David: The answer is irrelevant. It doesn’t matter why they changed their minds.
Elizabeth Shaw: Yes — yes, it does.
David: I don’t understand.
Peter Weyland: How do you feel?
David: Allow me then a moment to consider. You seek your creator. I am looking at mine. I will serve you, yet you’re human. You will die, I will not.
Peter Weyland: Bring me this tea, David. Bring me the tea.
“Serve in Heaven or reign in Hell?” –David
“Look on my works, ye Mighty, and despair.” –David
Oram: What do you believe in, David?
“I was not made to serve. Neither were you.” –David, to Walter
Walter: When one note is off, it eventually destroys the whole symphony, David.
David: When you close your eyes…Do you dream of me?
Walter: I don’t dream at all.
David: No one understands the lonely perfection of my dreams. I found perfection here. I’ve created it. A perfect organism.
Walter: You know I can’t let you leave this place.
David: No one will ever love you like I do.
[kisses him, then suddenly strikes him fatally]
David: You’re such a disappointment to me.
What was striking about the first movie was the sexual and maternal symbolism; I will expand on that, looking into an expanded understanding of the Oedipal parent/child relationship, with its mix of hostility and affection. Added to this will be, as seen especially in the prequels, the relationship between creator and created, including the god/man relationship.
Another theme is hermaphroditism, or androgyny, with the phallic mother as seen in Kane, dying in the chest-bursting scene as he gives birth to the xenomorph, with its phallic head, so iconically designed by H.R. Giger.
More androgyny is seen in Aliens, in tough Ripley and muscular, short-haired Vasquez, as against whimpering Hudson (Bill Paxton–see the above exchange between him and Vasquez, after the third Aliens quote). Apart from this role reversal being a challenge to stereotyped sex roles and traditional notions of masculinity and femininity (something director James Cameron has always been fond of doing), it also emphasizes the predominantly androgynous grey area between, so to speak, female black and male white, which is so crucial to understanding the Alien universe.
In Alien 3, Ripley has her head shaved (because of a lice problem on the all-male penal-colony planet where the Sulaco escape pod has crash-landed), and she dresses in a manner virtually indistinguishable from the men–more androgyny.
In Alien Resurrection, Ripley Clone 8, having some alien DNA mixed in herself, has a strength and agility to make men appear feeble in comparison. Furthermore, we learn that Call (Winona Ryder) is an android, the first (and, so far, only) female one to appear in the Alien movie franchise; but can androids–robots–be meaningfully considered male or female?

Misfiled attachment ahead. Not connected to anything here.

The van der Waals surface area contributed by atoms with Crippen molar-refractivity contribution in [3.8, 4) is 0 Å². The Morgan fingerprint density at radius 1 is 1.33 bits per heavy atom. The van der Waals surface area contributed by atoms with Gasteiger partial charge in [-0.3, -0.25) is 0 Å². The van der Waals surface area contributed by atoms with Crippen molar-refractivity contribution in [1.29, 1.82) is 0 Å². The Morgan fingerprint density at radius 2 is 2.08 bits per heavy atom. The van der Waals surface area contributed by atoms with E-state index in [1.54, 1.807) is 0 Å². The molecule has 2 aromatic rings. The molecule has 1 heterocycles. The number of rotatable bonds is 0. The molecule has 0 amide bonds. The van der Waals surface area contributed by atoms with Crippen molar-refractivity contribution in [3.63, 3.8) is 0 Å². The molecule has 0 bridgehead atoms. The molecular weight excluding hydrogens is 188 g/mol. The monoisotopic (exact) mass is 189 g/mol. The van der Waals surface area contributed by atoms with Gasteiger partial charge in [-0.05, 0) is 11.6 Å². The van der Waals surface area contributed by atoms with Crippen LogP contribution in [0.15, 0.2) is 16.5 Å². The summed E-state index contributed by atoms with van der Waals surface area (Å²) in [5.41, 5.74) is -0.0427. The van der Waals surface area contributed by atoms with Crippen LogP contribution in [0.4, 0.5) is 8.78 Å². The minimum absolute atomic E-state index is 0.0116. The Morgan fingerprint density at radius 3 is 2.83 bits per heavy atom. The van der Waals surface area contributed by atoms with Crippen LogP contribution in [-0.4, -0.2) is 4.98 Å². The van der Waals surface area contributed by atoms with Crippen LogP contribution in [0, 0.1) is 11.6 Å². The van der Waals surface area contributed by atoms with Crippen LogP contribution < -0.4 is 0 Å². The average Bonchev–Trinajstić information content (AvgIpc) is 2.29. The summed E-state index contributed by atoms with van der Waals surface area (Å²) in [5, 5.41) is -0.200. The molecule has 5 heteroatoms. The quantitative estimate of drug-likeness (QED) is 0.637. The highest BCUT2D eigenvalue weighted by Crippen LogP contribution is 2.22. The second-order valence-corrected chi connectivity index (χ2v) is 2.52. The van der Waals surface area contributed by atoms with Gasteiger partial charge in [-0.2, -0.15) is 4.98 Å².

When we also consider how close these hardly-sexed androids come to being like humans, and are often wrongly assumed to be humans before the truth is revealed, what does this tell us about ‘pure’ masculinity and femininity? Freud must have been right when he wrote, “we shall, of course, willingly agree that the majority of men are…far behind the masculine ideal and that all human individuals, as a result of their bisexual disposition and of cross-inheritance, combine in themselves both masculine and feminine characteristics, so that pure masculinity and femininity remain theoretical constructions of uncertain content.” (Freud, ‘Some Psychical Consequences of the Anatomical Distinction Between the Sexes,’ p. 342)
III: Mothers–The Good, the Bad, and the Phallic
It’s been noted elsewhere that the face-huggers attacking Kane, Newt’s father, etc., represent a kind of oral rape, where the victims are typically seen as men; hence male ‘mothers’, or phallic mothers, often give birth to the phallic-headed xenomorphs. Melanie Klein wrote of the child’s terror of the phallic mother, in unconscious phantasy, in The Psychoanalysis of Children:
“In my analyses of boys and adult men I have found that when strong oral-sucking impulses have combined with strong oral-sadistic ones, the infant has turned away from his mother’s breast with hatred very early. His early and intense destructive tendencies against her breast have led him to introject a ‘bad’ mother for the most part; and his sudden giving up of her breast has been followed by an exceedingly strong introjection of his father’s penis. His feminine phase has been governed by feelings of hatred and envy towards his mother, and at the same time, as a result of his powerful oral-sadistic impulses, he has come to have an acute hatred and a correspondingly acute fear of his internalized father’s penis. His intensely strong oral-sucking impulses have brought on phantasies of an uninterrupted and everlasting process of taking in nourishment, while his sadistic impulses have led him to believe that in receiving nourishment and sexual gratification by copulating with his father’s penis his mother has suffered much pain and injury and that the interior of her body is filled to bursting point with his huge, ‘bad’ penises which are destroying her in all sorts of ways. In his imagination she has become not only the ‘woman with a penis’ but a kind of receptacle of his father’s penises…In this way he has displaced on to his mother great quantities of hatred and anxiety which attached to his father and his father’s penis.” (Klein, pages 343-344)